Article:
It was already special to both Chris and me before we started dating. We ate there the night we got engaged. We’ve been there for birthday parties, baby showers, graduation dinners, late Sunday lunches and for Monday night cheap beers. We’ve made Major Life Decisions over onion rings and pints of beer. (And DIY beer floats.) The two-story dining room is great for people-watching — if you can weave your way through the standing-room only crowd to get to your seat.

They also have a most excellent patio.

They also have a most excellent patio.

The food is always outstanding. I usually get whatever’s on the special board, but my go-to menu item is the smoked turkey sandwich, grilled, with Free State’s awesome whole-grain house mustard instead of mayo. With fries on the side (dipped in more mustard) and grapes. This dish gets even better during the annual “March Mustard Madness,” where you’re handed a list of mustard categories from which to choose selections to go with your meal. I inevitably pick from the spicy and garlic categories.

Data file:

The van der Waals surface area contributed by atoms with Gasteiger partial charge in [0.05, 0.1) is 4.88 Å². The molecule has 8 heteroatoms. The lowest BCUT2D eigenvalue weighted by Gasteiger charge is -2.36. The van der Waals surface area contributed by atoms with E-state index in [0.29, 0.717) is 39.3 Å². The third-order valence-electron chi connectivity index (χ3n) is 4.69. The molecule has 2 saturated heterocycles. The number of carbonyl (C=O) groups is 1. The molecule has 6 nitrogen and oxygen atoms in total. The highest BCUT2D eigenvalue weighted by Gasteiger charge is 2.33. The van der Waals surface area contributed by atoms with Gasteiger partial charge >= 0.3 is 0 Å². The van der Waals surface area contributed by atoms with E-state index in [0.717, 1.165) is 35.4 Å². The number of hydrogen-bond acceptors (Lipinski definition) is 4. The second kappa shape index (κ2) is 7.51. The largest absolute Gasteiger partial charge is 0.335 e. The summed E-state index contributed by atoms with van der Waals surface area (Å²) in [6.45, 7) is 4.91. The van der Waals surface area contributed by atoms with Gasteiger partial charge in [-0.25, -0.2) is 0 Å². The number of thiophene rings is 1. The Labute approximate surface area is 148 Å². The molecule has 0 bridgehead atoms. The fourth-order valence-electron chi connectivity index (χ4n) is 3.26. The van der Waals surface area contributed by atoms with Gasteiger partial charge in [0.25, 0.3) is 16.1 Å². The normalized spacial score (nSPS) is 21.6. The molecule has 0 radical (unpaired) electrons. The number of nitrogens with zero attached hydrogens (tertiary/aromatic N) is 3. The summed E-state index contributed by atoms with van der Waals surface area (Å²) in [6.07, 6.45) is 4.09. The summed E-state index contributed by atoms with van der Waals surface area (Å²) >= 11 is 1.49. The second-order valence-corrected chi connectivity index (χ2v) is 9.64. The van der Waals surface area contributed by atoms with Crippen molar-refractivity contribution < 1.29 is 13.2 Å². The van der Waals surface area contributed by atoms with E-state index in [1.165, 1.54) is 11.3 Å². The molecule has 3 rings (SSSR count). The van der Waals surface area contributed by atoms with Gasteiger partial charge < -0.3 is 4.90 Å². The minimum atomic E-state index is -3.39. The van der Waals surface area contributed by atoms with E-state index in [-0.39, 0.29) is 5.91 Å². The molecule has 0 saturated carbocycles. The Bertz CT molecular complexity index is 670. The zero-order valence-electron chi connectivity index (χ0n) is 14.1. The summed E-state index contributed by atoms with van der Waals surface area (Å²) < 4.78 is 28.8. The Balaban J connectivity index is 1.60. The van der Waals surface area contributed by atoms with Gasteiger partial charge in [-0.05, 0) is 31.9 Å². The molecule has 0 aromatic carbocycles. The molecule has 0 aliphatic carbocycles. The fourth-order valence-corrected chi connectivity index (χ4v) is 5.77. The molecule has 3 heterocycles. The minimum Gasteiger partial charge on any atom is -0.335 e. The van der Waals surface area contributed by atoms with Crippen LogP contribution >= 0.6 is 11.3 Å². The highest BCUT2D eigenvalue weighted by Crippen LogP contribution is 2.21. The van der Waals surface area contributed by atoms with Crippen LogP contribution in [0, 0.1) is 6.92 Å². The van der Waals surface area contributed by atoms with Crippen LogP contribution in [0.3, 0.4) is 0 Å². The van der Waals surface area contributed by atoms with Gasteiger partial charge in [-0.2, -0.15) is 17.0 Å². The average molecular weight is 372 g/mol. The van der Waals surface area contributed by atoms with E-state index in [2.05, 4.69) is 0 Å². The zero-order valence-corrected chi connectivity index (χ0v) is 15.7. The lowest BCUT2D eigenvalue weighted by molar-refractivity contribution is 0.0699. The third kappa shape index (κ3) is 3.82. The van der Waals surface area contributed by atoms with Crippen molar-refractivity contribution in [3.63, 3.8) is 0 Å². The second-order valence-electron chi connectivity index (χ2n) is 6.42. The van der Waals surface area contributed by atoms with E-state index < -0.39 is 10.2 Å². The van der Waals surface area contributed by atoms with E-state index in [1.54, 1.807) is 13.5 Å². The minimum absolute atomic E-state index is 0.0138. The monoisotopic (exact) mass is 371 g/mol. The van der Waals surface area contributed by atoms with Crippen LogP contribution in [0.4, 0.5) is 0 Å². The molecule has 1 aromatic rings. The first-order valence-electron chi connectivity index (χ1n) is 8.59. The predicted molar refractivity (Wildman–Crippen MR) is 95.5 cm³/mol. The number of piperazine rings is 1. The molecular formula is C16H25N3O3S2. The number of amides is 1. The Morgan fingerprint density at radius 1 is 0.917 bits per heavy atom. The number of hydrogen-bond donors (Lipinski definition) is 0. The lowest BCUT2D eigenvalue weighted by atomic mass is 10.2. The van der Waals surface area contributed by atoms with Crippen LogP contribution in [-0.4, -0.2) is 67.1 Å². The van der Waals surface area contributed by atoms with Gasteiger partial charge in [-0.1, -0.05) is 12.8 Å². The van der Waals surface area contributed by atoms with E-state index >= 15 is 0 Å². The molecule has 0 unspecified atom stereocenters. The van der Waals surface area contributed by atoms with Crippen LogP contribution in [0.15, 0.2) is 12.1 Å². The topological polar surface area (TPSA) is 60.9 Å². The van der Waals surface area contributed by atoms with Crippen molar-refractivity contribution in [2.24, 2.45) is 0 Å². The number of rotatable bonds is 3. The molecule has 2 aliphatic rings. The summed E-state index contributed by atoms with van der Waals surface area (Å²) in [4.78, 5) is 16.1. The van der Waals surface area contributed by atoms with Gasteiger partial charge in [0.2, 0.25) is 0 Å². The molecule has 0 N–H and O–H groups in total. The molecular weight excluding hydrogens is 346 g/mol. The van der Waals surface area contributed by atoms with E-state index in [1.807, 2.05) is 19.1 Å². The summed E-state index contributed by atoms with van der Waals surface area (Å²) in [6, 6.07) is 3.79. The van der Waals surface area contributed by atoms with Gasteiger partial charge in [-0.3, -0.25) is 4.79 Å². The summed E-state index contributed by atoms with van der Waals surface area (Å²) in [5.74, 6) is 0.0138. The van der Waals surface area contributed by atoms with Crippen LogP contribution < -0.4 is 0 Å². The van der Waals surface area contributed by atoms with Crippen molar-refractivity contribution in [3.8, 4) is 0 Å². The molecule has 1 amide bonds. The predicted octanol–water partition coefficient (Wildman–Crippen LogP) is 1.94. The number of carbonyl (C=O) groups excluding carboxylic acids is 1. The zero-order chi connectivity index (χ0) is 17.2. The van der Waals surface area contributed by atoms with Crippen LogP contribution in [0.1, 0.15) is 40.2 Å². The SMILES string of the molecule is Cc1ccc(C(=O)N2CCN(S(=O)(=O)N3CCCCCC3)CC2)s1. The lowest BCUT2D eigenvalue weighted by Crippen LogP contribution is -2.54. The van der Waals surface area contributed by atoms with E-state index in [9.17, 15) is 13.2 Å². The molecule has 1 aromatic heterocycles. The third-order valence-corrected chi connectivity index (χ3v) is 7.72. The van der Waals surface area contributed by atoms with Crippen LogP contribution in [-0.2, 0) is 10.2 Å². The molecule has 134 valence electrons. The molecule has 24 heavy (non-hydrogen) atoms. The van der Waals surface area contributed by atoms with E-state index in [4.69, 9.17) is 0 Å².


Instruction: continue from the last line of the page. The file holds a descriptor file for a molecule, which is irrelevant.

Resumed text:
But the beer… is out of this world. My favorite Free State beer is Lemongrass Rye, a seasonal brew which typically comes out around Memorial Day weekend. It has just a hint of lemongrass, which doesn’t make the beer fruity, but crisp and enjoyable on a warm afternoon. A few years ago, they made an Eutiner Lager, a light Helles-style lager that was a  collaboration between Free State brewers and the brewers in Lawrence’s sister city in Eutin, Germany. We’d just returned from Germany and decided that it was like we’d never left.

The best news is that they’ve added a bottling line in the last few years, so it won’t be far away. I’m already looking forward to visiting when we head back up to this corner of the state.